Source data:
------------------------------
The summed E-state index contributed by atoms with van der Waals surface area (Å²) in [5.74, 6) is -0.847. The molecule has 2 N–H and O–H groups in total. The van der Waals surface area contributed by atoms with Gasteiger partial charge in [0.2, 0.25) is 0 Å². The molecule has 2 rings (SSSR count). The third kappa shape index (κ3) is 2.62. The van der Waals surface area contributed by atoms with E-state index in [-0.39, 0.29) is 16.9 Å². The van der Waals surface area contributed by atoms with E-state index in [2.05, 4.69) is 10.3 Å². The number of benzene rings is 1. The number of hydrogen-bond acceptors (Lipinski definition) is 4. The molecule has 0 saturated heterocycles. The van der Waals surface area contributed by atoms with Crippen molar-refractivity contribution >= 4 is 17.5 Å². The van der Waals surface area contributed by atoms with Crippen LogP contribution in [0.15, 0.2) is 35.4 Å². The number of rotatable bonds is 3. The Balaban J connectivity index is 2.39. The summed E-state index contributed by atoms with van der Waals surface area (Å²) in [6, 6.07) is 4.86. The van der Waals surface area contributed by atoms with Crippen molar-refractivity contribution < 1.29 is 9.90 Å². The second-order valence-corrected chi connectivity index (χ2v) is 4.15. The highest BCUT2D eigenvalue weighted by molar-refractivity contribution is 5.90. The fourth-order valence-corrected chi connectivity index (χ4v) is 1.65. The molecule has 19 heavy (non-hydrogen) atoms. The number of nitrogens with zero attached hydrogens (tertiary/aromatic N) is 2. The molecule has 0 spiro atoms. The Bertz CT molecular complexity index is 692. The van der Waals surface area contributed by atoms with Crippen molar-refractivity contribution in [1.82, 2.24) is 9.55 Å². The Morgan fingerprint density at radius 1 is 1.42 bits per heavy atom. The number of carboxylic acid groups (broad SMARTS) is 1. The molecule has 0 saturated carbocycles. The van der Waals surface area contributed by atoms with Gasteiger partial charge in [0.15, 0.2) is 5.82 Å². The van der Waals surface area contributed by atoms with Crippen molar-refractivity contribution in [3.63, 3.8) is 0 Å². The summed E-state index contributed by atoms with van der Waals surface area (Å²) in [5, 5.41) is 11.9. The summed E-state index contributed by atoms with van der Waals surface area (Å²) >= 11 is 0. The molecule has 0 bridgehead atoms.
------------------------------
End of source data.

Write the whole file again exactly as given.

The summed E-state index contributed by atoms with van der Waals surface area (Å²) in [5.74, 6) is -0.847. The molecule has 2 N–H and O–H groups in total. The van der Waals surface area contributed by atoms with Gasteiger partial charge in [0.2, 0.25) is 0 Å². The molecule has 2 rings (SSSR count). The third kappa shape index (κ3) is 2.62. The van der Waals surface area contributed by atoms with E-state index in [-0.39, 0.29) is 16.9 Å². The van der Waals surface area contributed by atoms with E-state index in [2.05, 4.69) is 10.3 Å². The number of benzene rings is 1. The number of hydrogen-bond acceptors (Lipinski definition) is 4. The molecule has 0 saturated heterocycles. The van der Waals surface area contributed by atoms with Crippen molar-refractivity contribution >= 4 is 17.5 Å². The van der Waals surface area contributed by atoms with Crippen LogP contribution in [0.15, 0.2) is 35.4 Å². The number of rotatable bonds is 3. The Balaban J connectivity index is 2.39. The summed E-state index contributed by atoms with van der Waals surface area (Å²) in [6, 6.07) is 4.86. The van der Waals surface area contributed by atoms with Crippen molar-refractivity contribution < 1.29 is 9.90 Å². The second-order valence-corrected chi connectivity index (χ2v) is 4.15. The highest BCUT2D eigenvalue weighted by molar-refractivity contribution is 5.90. The fourth-order valence-corrected chi connectivity index (χ4v) is 1.65. The molecule has 19 heavy (non-hydrogen) atoms. The number of nitrogens with zero attached hydrogens (tertiary/aromatic N) is 2. The molecule has 0 spiro atoms. The Bertz CT molecular complexity index is 692. The van der Waals surface area contributed by atoms with Crippen molar-refractivity contribution in [1.82, 2.24) is 9.55 Å². The Morgan fingerprint density at radius 1 is 1.42 bits per heavy atom. The number of carboxylic acid groups (broad SMARTS) is 1. The molecule has 0 saturated carbocycles. The van der Waals surface area contributed by atoms with Gasteiger partial charge in [0.15, 0.2) is 5.82 Å². The van der Waals surface area contributed by atoms with Crippen molar-refractivity contribution in [3.63, 3.8) is 0 Å². The summed E-state index contributed by atoms with van der Waals surface area (Å²) in [5, 5.41) is 11.9. The summed E-state index contributed by atoms with van der Waals surface area (Å²) >= 11 is 0. The molecule has 0 bridgehead atoms.